The Book of Mormon as Literature - Grant Hardy
Grant Hardy became intrigued with world religions, especially those of East Asia, as a young missionary. He has reasearched and written widely on various topics, but his study of the Book of Mormon led him to publish two landmark books that share important insights.
In his brief overview to Understanding the Book of Mormon, Hardy gives us ten observations about the Book of Mormon:
- It is a long book.
- It is written in a somewhat awkward, repetitious form of English.
- It imitates the style of the King James Version.
- It claims to be history.
- It presents a complicated narrative.
- It is a religious text.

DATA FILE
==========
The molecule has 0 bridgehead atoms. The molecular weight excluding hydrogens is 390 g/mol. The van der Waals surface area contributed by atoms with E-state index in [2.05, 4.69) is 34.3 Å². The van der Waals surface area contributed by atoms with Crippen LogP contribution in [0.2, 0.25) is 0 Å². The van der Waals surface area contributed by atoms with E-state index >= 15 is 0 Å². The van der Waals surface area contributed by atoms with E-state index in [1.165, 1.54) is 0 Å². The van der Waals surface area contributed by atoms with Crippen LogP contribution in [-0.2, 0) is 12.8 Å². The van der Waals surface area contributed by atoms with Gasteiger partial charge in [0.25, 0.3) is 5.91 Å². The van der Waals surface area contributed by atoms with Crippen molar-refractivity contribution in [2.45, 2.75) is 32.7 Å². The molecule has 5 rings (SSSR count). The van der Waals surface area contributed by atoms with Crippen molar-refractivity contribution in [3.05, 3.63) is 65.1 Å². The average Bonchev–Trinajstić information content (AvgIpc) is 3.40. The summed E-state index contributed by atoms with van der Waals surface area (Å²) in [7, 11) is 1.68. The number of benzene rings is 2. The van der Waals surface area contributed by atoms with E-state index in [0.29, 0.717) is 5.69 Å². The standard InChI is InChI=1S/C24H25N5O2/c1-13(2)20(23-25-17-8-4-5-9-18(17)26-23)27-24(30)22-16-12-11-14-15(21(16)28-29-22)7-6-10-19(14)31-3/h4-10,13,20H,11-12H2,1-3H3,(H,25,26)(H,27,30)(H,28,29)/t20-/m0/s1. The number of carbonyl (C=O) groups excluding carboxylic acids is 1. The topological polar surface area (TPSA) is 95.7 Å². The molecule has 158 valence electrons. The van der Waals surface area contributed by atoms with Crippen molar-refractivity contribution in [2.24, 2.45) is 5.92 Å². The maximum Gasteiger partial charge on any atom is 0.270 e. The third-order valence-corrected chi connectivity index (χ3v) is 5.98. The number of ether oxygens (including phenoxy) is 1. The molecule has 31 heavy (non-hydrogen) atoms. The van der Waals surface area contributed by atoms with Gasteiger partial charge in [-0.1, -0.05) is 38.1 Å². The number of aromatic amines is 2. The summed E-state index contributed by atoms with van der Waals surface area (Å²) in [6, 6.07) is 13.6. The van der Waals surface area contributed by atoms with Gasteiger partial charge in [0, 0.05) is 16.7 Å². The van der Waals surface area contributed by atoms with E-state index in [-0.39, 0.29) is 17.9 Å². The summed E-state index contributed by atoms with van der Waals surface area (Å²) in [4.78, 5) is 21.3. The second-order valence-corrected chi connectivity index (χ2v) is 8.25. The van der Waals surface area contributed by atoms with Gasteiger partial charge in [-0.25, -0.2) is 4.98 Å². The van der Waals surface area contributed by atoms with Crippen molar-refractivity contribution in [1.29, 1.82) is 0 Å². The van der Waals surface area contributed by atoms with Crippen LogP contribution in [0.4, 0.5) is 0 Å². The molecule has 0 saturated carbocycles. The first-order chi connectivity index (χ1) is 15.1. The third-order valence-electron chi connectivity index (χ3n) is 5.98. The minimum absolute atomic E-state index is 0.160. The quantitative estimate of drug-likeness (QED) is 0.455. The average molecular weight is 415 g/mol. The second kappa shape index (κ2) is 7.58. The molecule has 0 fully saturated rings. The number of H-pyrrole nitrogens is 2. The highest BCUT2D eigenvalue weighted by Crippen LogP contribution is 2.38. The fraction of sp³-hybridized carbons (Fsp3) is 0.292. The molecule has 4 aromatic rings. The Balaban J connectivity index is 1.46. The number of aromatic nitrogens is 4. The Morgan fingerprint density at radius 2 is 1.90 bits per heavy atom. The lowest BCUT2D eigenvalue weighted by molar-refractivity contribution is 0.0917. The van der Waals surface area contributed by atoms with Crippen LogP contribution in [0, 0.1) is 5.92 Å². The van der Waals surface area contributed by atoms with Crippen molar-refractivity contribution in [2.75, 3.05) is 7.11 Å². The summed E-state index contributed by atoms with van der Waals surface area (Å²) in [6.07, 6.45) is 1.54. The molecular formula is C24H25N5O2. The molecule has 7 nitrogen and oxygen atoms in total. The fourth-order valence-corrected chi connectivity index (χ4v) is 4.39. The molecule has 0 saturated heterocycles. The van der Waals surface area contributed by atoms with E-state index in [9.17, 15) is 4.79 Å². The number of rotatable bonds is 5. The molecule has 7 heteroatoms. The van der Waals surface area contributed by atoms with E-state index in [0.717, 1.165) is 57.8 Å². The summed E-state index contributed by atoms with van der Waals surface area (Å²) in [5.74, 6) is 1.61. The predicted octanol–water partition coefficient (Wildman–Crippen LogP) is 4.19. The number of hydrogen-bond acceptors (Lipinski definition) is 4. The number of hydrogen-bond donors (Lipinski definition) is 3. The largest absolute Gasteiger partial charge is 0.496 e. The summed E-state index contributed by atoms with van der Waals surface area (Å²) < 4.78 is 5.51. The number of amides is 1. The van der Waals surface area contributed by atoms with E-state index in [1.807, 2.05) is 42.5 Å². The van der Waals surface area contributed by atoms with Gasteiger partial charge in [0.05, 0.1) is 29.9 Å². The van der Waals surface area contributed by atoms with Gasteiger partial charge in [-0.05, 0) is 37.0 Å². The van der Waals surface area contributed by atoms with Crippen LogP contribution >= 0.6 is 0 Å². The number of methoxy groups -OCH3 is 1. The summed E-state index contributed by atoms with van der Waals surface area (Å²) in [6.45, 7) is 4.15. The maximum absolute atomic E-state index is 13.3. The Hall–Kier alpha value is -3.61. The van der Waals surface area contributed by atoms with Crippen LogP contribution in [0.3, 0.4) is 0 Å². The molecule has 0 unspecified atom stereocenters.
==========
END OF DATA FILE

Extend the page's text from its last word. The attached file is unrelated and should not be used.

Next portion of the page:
- It is basically a tragedy.
- It is very didactic.
- It is a human artifact.
- Its basic structure is derived from the three narrators.
It is this last observation that forms the thesis for the majority of his work. Hardy contends that “If you’re not seeing the narrators at every turn, you’re not really reading the Book of Mormon–because that’s how the book is constructed, regardless of who the author(s) may have been.”
The three main narrators (Nephi, Mormon, and Moroni) each had distinct approaches as they presented history and revelation in their writings.
Join Laura Harris Hales as she has an enjoyable back-and-forth with an outstanding Book of Mormon scholar.
Check out A Reason for Faith: Navigating LDS Doctrine and Church History.
Enhance your study of LDS doctrine, history, and culture in this easy-to-read volume covering the seventeen most often discussed controversies.
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